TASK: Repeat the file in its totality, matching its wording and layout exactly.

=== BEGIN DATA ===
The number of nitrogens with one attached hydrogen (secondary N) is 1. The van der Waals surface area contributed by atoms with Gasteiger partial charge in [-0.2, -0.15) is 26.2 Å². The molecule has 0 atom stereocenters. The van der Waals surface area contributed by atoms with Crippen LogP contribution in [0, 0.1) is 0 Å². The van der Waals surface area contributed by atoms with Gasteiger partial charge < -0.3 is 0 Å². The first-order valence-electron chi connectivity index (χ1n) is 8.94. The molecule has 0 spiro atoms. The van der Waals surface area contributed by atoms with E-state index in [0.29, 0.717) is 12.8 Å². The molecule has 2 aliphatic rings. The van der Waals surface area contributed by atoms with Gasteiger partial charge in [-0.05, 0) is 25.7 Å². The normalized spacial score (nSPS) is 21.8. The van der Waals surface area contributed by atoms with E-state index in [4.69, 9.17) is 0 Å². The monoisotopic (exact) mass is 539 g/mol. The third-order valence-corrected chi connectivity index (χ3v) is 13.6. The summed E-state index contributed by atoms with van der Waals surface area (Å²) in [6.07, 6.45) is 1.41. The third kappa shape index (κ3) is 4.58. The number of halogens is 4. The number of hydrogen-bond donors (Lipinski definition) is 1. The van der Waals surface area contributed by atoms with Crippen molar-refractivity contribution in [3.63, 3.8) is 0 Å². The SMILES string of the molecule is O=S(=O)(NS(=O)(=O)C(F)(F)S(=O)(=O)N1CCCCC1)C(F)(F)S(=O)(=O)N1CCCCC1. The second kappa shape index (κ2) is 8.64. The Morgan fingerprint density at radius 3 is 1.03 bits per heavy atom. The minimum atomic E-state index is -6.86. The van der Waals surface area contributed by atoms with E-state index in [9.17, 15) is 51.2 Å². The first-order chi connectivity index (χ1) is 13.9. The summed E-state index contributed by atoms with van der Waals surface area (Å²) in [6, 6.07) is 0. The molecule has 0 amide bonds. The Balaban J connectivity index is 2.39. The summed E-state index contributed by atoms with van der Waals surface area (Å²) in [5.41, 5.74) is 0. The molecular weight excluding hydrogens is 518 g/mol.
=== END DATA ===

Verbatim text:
The number of nitrogens with one attached hydrogen (secondary N) is 1. The van der Waals surface area contributed by atoms with Gasteiger partial charge in [-0.2, -0.15) is 26.2 Å². The molecule has 0 atom stereocenters. The van der Waals surface area contributed by atoms with Crippen LogP contribution in [0, 0.1) is 0 Å². The van der Waals surface area contributed by atoms with Gasteiger partial charge < -0.3 is 0 Å². The first-order valence-electron chi connectivity index (χ1n) is 8.94. The molecule has 0 spiro atoms. The van der Waals surface area contributed by atoms with E-state index in [0.29, 0.717) is 12.8 Å². The molecule has 2 aliphatic rings. The van der Waals surface area contributed by atoms with Gasteiger partial charge in [-0.05, 0) is 25.7 Å². The normalized spacial score (nSPS) is 21.8. The van der Waals surface area contributed by atoms with E-state index in [4.69, 9.17) is 0 Å². The monoisotopic (exact) mass is 539 g/mol. The third-order valence-corrected chi connectivity index (χ3v) is 13.6. The summed E-state index contributed by atoms with van der Waals surface area (Å²) in [6.07, 6.45) is 1.41. The third kappa shape index (κ3) is 4.58. The number of halogens is 4. The number of hydrogen-bond donors (Lipinski definition) is 1. The van der Waals surface area contributed by atoms with Crippen molar-refractivity contribution in [3.63, 3.8) is 0 Å². The SMILES string of the molecule is O=S(=O)(NS(=O)(=O)C(F)(F)S(=O)(=O)N1CCCCC1)C(F)(F)S(=O)(=O)N1CCCCC1. The second kappa shape index (κ2) is 8.64. The Morgan fingerprint density at radius 3 is 1.03 bits per heavy atom. The minimum atomic E-state index is -6.86. The van der Waals surface area contributed by atoms with E-state index in [9.17, 15) is 51.2 Å². The first-order chi connectivity index (χ1) is 13.9. The summed E-state index contributed by atoms with van der Waals surface area (Å²) in [6, 6.07) is 0. The molecule has 0 amide bonds. The Balaban J connectivity index is 2.39. The summed E-state index contributed by atoms with van der Waals surface area (Å²) in [5.41, 5.74) is 0. The molecular weight excluding hydrogens is 518 g/mol.